He also admitted that so far, measures to fight crime have been ineffective.

Referring to the increase in crime in Greece over the past few months, Mr. Romeos said that although the government's measures were not expected to eradicate crime, poor results had been noted and that the ministry was not satisfied.

Regarding foreigners and their relationship to the recent crime wave in Greece, the minister said that the government was trying to promote two things:

Firstly, to complete the registration of undocumented foreigners, and second, to record foreigners wishing to stay legally or permanently in the country, distinguishing them from the illegals.

"We are in first place in Europe in terms of black market employment," Mr. Romeos said, adding that "the government is planning to promote a law...on those groups' social integration, avoiding at all costs their marginalisation".

Mr. Romeos added that "green cards" granted to successful applicants will be official documents bearing fingerprints and cannot be forged.

Effort to save Lord Byron's home

British Eurodeputy Ken Coates, who is also the president of the Bertrand Russell Foundation, called on British PM Tony Blair to rescue the ancestral home of Lord Byron from destruction due to coal mining.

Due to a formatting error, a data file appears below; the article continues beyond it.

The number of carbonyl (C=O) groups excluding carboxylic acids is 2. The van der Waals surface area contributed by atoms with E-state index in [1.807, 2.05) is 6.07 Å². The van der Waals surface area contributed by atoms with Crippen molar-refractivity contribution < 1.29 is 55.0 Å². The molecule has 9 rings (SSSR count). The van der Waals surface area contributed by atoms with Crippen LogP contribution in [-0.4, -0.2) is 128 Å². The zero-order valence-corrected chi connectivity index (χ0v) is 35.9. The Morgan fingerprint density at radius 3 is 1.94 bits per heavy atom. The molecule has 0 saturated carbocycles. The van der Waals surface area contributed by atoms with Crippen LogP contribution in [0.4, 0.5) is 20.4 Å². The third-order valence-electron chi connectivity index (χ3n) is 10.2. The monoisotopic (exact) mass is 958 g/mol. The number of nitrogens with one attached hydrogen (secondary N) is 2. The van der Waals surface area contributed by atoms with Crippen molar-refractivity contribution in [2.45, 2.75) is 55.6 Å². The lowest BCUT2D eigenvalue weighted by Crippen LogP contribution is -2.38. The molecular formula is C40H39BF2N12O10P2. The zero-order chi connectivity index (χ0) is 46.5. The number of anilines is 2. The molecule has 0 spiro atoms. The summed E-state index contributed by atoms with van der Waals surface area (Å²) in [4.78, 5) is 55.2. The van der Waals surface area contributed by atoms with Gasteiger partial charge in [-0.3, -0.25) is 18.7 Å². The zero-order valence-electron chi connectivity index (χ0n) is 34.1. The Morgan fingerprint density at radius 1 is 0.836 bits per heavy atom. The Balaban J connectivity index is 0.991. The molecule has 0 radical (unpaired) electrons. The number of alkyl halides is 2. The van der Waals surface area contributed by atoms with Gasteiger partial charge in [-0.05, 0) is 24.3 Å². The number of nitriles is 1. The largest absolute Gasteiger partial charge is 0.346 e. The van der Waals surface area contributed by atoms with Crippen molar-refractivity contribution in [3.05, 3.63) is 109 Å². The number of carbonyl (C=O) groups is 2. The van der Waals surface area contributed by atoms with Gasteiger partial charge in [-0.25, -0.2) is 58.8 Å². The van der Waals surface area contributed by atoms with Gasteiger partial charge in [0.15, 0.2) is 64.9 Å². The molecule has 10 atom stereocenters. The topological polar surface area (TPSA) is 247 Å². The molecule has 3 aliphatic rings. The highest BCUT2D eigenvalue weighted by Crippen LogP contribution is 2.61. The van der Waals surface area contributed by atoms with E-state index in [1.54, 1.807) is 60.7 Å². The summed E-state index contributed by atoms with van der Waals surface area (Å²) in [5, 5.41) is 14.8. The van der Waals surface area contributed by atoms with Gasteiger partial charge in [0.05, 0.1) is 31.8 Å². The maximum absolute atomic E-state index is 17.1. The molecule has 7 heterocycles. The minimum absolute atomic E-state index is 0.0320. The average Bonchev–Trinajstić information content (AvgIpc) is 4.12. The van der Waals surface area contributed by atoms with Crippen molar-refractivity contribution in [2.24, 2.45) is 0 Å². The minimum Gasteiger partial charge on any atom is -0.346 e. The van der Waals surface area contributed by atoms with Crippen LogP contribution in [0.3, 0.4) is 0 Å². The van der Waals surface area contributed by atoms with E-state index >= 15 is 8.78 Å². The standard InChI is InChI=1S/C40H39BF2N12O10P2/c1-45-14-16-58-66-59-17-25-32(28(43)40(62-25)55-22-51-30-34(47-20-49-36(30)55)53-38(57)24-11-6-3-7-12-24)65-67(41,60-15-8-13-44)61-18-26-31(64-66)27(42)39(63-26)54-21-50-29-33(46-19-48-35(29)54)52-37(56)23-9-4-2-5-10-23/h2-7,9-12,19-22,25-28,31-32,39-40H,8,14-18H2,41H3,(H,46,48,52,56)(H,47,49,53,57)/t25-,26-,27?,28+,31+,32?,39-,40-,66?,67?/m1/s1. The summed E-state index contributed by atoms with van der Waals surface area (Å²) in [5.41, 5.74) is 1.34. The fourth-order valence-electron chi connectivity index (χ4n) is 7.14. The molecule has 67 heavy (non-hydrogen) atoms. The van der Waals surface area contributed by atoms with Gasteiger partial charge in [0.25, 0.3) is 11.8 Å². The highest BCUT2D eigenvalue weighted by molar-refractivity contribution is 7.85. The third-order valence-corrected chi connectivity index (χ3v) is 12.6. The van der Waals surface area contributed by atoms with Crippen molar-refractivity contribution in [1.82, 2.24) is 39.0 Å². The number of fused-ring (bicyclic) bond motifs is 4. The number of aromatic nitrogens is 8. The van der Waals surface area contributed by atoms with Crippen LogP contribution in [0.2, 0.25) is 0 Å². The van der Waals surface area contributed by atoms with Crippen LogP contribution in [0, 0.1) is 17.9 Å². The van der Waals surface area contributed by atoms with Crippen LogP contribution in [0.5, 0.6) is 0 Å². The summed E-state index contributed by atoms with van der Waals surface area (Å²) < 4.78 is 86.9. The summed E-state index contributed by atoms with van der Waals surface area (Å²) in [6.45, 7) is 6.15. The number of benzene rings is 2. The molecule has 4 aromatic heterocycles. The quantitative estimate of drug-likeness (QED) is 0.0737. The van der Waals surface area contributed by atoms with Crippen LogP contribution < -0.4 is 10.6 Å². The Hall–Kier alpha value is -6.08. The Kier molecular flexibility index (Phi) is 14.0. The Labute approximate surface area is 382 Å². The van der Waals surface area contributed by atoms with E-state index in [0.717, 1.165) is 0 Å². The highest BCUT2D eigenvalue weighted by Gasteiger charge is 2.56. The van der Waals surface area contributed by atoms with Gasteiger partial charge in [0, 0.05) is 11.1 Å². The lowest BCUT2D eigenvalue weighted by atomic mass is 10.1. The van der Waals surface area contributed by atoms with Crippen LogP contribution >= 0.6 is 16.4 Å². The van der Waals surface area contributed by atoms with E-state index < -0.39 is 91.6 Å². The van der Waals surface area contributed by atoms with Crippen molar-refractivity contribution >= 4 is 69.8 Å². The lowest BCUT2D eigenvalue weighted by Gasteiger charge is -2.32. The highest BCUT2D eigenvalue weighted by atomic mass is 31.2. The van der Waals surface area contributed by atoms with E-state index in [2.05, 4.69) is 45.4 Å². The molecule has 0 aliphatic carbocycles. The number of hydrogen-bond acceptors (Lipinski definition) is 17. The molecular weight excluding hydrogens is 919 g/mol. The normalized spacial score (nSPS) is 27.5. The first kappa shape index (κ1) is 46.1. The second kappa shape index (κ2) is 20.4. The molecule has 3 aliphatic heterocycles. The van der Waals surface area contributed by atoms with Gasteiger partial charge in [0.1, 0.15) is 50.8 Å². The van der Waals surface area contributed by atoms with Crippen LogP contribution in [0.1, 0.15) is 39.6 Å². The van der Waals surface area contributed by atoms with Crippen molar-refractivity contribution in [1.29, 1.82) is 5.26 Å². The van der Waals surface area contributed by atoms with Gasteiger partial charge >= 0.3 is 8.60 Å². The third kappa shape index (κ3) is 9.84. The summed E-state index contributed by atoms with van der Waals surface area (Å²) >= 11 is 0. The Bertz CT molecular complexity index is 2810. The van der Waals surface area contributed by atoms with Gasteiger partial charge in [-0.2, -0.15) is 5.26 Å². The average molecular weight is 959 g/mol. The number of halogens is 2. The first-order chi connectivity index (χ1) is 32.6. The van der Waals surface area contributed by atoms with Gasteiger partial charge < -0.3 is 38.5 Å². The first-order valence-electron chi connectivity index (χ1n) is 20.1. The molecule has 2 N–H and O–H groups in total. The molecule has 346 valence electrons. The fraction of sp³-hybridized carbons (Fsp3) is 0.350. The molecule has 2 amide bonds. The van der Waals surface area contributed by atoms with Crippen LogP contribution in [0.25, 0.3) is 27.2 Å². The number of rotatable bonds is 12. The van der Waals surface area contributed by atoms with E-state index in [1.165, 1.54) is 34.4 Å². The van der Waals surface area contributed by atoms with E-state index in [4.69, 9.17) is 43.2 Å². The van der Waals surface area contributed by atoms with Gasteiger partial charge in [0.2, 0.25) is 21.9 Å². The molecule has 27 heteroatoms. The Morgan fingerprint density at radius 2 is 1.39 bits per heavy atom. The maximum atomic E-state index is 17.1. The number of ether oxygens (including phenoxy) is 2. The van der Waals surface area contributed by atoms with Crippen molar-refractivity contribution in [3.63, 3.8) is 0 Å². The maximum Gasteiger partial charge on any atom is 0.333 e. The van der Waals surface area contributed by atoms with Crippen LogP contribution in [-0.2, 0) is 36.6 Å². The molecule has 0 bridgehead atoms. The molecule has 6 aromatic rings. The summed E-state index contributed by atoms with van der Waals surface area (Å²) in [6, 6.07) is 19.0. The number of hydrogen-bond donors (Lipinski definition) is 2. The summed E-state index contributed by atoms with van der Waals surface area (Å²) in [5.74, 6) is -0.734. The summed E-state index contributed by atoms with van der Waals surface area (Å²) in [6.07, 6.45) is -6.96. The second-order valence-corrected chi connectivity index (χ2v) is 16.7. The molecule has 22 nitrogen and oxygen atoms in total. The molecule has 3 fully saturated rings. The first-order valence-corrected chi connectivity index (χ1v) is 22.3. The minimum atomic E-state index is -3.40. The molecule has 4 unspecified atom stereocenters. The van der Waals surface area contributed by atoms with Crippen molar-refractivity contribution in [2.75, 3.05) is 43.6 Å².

According to reports, a coal mining company has bought the coal rich estate on which the residence stands and is planning to begin mining operations, something that will result in the residence's subsidence.

Meanwhile, a committee for the protection of Lord Byron's Heritage was set up in Greece to assist the movement in Britain.

The committee, which was established a few months ago by citizens of the Vyronas municipality in eastern Athens has organised events from April 25 to 27 in memory of the great poet and philhellene.

Programme to upgrade Greek museums

Culture Minister Evangelos Venizelos yesterday announced a "sweeping", as he described it, 13-billion-drachma programme aimed at securing more public investment funds for upgrading the country's museums.

He said 15 major repair and expansion projects were underway in various Greek museums, while there are plans for the construction of 14 new ones.